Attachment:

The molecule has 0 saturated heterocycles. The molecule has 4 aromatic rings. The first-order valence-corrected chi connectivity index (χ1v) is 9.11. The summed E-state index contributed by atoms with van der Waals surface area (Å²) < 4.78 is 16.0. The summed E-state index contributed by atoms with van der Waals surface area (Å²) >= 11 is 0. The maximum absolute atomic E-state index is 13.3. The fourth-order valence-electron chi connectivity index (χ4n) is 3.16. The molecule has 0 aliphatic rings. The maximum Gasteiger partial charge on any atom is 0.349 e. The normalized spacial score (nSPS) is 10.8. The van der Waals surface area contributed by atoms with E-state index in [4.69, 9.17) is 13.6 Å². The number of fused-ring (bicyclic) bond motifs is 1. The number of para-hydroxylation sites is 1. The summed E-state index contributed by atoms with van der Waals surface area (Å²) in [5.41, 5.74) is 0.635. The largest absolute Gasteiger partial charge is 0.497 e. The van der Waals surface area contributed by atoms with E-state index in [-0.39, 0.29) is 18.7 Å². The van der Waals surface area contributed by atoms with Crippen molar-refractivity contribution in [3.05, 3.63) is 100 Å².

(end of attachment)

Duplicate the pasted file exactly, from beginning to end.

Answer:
The molecule has 0 saturated heterocycles. The molecule has 4 aromatic rings. The first-order valence-corrected chi connectivity index (χ1v) is 9.11. The summed E-state index contributed by atoms with van der Waals surface area (Å²) < 4.78 is 16.0. The summed E-state index contributed by atoms with van der Waals surface area (Å²) >= 11 is 0. The maximum absolute atomic E-state index is 13.3. The fourth-order valence-electron chi connectivity index (χ4n) is 3.16. The molecule has 0 aliphatic rings. The maximum Gasteiger partial charge on any atom is 0.349 e. The normalized spacial score (nSPS) is 10.8. The van der Waals surface area contributed by atoms with E-state index in [4.69, 9.17) is 13.6 Å². The number of fused-ring (bicyclic) bond motifs is 1. The number of para-hydroxylation sites is 1. The summed E-state index contributed by atoms with van der Waals surface area (Å²) in [5.41, 5.74) is 0.635. The largest absolute Gasteiger partial charge is 0.497 e. The van der Waals surface area contributed by atoms with E-state index in [-0.39, 0.29) is 18.7 Å². The van der Waals surface area contributed by atoms with Crippen molar-refractivity contribution in [3.05, 3.63) is 100 Å².